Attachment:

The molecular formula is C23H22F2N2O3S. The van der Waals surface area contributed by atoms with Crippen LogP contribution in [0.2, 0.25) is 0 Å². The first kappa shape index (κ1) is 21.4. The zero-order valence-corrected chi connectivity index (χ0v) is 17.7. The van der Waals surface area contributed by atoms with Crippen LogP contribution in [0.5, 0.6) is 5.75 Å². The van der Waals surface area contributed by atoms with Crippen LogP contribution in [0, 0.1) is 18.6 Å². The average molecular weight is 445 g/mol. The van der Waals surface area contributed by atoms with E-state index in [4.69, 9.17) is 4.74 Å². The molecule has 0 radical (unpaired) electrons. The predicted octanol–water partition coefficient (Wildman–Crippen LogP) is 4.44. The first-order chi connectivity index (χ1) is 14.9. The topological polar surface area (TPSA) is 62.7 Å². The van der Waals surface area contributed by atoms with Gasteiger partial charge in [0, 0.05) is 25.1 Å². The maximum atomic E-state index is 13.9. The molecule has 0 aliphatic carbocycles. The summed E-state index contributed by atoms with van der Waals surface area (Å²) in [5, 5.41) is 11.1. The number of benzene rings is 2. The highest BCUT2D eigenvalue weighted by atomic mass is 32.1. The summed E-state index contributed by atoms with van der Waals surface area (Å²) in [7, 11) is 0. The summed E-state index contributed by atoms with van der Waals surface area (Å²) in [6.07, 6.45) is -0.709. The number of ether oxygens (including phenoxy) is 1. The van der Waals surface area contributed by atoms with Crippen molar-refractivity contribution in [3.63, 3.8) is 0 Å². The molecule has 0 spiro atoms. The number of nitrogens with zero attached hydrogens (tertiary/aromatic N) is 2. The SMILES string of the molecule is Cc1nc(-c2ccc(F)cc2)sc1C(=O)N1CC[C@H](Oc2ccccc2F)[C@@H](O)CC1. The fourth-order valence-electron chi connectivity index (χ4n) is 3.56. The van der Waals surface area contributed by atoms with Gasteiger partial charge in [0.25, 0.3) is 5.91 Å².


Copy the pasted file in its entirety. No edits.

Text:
The molecular formula is C23H22F2N2O3S. The van der Waals surface area contributed by atoms with Crippen LogP contribution in [0.2, 0.25) is 0 Å². The first kappa shape index (κ1) is 21.4. The zero-order valence-corrected chi connectivity index (χ0v) is 17.7. The van der Waals surface area contributed by atoms with Crippen LogP contribution in [0.5, 0.6) is 5.75 Å². The van der Waals surface area contributed by atoms with Crippen LogP contribution in [0, 0.1) is 18.6 Å². The average molecular weight is 445 g/mol. The van der Waals surface area contributed by atoms with E-state index in [4.69, 9.17) is 4.74 Å². The molecule has 0 radical (unpaired) electrons. The predicted octanol–water partition coefficient (Wildman–Crippen LogP) is 4.44. The first-order chi connectivity index (χ1) is 14.9. The topological polar surface area (TPSA) is 62.7 Å². The van der Waals surface area contributed by atoms with Gasteiger partial charge in [0, 0.05) is 25.1 Å². The maximum atomic E-state index is 13.9. The molecule has 0 aliphatic carbocycles. The summed E-state index contributed by atoms with van der Waals surface area (Å²) in [5, 5.41) is 11.1. The number of benzene rings is 2. The highest BCUT2D eigenvalue weighted by atomic mass is 32.1. The summed E-state index contributed by atoms with van der Waals surface area (Å²) in [7, 11) is 0. The summed E-state index contributed by atoms with van der Waals surface area (Å²) in [6.07, 6.45) is -0.709. The number of ether oxygens (including phenoxy) is 1. The van der Waals surface area contributed by atoms with Crippen molar-refractivity contribution in [3.63, 3.8) is 0 Å². The molecule has 0 spiro atoms. The number of nitrogens with zero attached hydrogens (tertiary/aromatic N) is 2. The SMILES string of the molecule is Cc1nc(-c2ccc(F)cc2)sc1C(=O)N1CC[C@H](Oc2ccccc2F)[C@@H](O)CC1. The fourth-order valence-electron chi connectivity index (χ4n) is 3.56. The van der Waals surface area contributed by atoms with Gasteiger partial charge in [0.25, 0.3) is 5.91 Å².